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Elizabeth Stoker Bruenig

Elizabeth Stoker Bruenig writes about Christianity, ethics, and policy for Salon, The Atlantic, and The Week. She is a graduate of Brandeis University and received her MPhil in Christian theology from the University of Cambridge as a Marshall Scholar. She is currently working towards her PhD at Brown University. In her spare time, Elizabeth enjoys working in the garden.

U.S.

Immigration, charity, and conservatives' unholy assault on Glenn Beck

Religion

The Tea Party might be fundamentalist. But it isn't Christian.

World

Pope Francis just expertly trolled his critics

Entertainment

Glenn Beck and Sean Hannity are boosting a profoundly anti-Christian movie — and no one cares

Religion

Sorry, Fox News: Pope Francis is 'competent' enough to talk about economics

Religion

An adviser to Pope Francis says Catholicism is incompatible with libertarianism. He's right.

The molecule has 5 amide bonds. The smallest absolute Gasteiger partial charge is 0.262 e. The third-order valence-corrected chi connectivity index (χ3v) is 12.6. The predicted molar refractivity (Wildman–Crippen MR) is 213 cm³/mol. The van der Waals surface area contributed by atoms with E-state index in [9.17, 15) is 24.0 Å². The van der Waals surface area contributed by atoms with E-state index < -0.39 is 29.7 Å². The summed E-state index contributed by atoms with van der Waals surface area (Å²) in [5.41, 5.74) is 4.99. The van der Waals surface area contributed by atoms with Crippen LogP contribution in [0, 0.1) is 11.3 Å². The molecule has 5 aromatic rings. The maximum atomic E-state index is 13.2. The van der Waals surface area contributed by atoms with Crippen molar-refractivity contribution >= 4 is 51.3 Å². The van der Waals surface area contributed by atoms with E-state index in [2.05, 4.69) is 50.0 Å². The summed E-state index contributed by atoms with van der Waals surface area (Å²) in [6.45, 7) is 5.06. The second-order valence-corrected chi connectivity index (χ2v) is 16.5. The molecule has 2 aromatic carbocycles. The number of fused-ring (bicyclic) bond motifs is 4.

U.S.

Want to reduce horrible gun crimes? Reduce inequality.

U.S.

Paul Ryan now wants to solve poverty with 'love' and 'eye to eye' contact. Don't let him.

Religion

What the media can't grasp about Pope Francis

U.S.

Sean Hannity's culture of death

Religion

The real problem with Sarah Palin's 'baptism' remark

U.S.

Why putting Dzhokhar Tsarnaev to death is wrong

Politics

Why I'm a pro-life liberal

Politics

Does Christianity really prefer charity to government welfare?

U.S.

The Hobby Lobby case is all about power, not religious liberty

Religion

Why Christians should forgive Fred Phelps

Religion

What the GOP just doesn't get about Christian voters

Lifestyle

Sorry Belle Knox, porn still oppresses women

Religion

There is nothing Christian about Arizona's anti-gay bill

Science

To reduce poverty, let's stop literally poisoning the poor

Religion

5 misconceptions about Catholics and abortion

Religion

Bill Nye vs. Ken Ham, and Christianity's misunderstood relationship with science

U.S.

The Christian case for raising the minimum wage

Religion

A theological case for the welfare state

Lifestyle

Why Rubio's plan to end poverty by promoting marriage is theologically bankrupt

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